• Communicate with compassion Effective communication is paramount when caring for a dying patient, as well as after their death. If you feel out of your depth speaking to relatives, get support from another member of the nursing team
  • Take part in performing last offices This is the last thing you will be able to do for your patient. Although it can be an emotional experience, it will help you come to terms with the patient’s death and ensure you are treating them with the dignity and respect they deserve
  • Reflect on the experience Coping with the death of a patient can be hard, particularly if it is the first time. Writing a reflective account can help you process the experience, understand what you have learned and how you could improve your practice next time
  • Get support if you need to Looking after your own emotional well-being is paramount following the death of a patient. Ask for a debrief to help you come to terms with what has happened or talk your peers, colleagues, family or friends. If you feel you are struggling to cope, talk to your practice supervisors or university lecturers so you can get support
  • Shadow specialist nurses Most NHS trusts will have nurses who specialise in end of life and bereavement care. Ask if you can spend the day with them while on placement to get a better understanding of their roles and improve your knowledge and skills in this area. It is also a good idea to familiarise yourself with local policies and procedures, as well as national guidance, on delivering end of life care

Supporting the deceased patient’s family

The nurse in charge of Grace’s care had a heavy patient caseload and was called away to see another patient shortly after Grace died. This meant that she was unable to spend any time with Grace’s family after her death.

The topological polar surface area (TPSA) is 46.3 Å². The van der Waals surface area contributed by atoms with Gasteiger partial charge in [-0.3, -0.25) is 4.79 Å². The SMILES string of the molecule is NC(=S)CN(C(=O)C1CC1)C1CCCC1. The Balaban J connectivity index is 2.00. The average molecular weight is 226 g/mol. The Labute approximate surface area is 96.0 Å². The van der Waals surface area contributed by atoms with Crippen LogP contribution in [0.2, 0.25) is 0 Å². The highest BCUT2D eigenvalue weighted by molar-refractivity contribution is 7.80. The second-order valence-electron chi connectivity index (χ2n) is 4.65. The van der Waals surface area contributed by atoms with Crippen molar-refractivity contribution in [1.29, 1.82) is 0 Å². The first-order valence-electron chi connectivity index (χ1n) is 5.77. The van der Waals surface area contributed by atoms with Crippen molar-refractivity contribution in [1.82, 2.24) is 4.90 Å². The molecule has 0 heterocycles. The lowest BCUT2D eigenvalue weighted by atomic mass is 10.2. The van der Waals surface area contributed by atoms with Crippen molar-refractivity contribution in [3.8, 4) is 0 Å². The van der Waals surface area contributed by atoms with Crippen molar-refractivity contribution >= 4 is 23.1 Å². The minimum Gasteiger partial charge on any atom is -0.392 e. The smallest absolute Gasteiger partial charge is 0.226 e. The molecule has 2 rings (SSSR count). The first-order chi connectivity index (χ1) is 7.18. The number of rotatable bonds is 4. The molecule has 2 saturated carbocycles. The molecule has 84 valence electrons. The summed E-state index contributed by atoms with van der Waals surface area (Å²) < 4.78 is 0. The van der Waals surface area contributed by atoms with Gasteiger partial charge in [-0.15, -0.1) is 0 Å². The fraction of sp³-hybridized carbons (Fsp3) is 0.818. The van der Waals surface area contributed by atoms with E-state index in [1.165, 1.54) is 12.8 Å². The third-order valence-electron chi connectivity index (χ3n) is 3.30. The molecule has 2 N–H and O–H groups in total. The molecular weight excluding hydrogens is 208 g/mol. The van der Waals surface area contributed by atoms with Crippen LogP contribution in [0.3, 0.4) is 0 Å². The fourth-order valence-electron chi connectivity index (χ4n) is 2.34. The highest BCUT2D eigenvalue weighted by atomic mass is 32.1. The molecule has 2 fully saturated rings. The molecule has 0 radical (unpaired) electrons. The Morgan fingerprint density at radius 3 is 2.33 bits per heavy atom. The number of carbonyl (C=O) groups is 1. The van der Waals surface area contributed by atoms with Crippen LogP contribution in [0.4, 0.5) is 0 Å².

As I was inexperienced and had only just met Grace’s family, I wasn’t unsure of the best way to support them. They were upset and angry and left the ward quickly after her death.

On reflection, the situation could have been improved by taking them to the relative’s room so they could start to process Grace’s death and ask questions.

Caring for the patient after death

After caring for Grace and witnessing her death, I asked my supervisor if I could help perform last offices, both to show respect and to learn from the experience.

Grace was Catholic and frequently visited the chaplain for prayer during her admission. We respected her faith and her wishes by placing a bible and cross by her bedside on a cotton cloth.

Preparing Grace for the mortuary was an upsetting experience that will stay with me throughout my life. But rather than feeling as though we had failed Grace, I felt content that we had helped her die as comfortably as possible, respecting her wishes and delivering person-centred, dignified care at the end of life and in death.

‘As a student, caring for a dying patient is invaluable for personal and professional development and it is important not to shy away from death’

Later that day, all the ward staff came together to share our feelings and talk about the effect Grace had on the whole ward. My mentor, who knew this was the first patient death I had experienced, explained the importance of a debrief after someone dies and gave me time away from the ward to collect my thoughts. This helped clear my mind so I could continue with the rest of my shift.

Reflecting on experiencing the death of a patient

Caring for Grace helped me to understand how respecting a patient’s wishes, values and cultural beliefs, before and after death, are paramount to providing quality nursing care.

It also helped develop my confidence in discussions about end of life care, highlighted the importance of communicating effectively with family members, and made me more emotionally resilient.

As a student, caring for a dying patient is invaluable for personal and professional development and it is important not to shy away from death. The care you give to a patient at the end of life is just as important as care delivered at any other time, for the patient and their loved ones.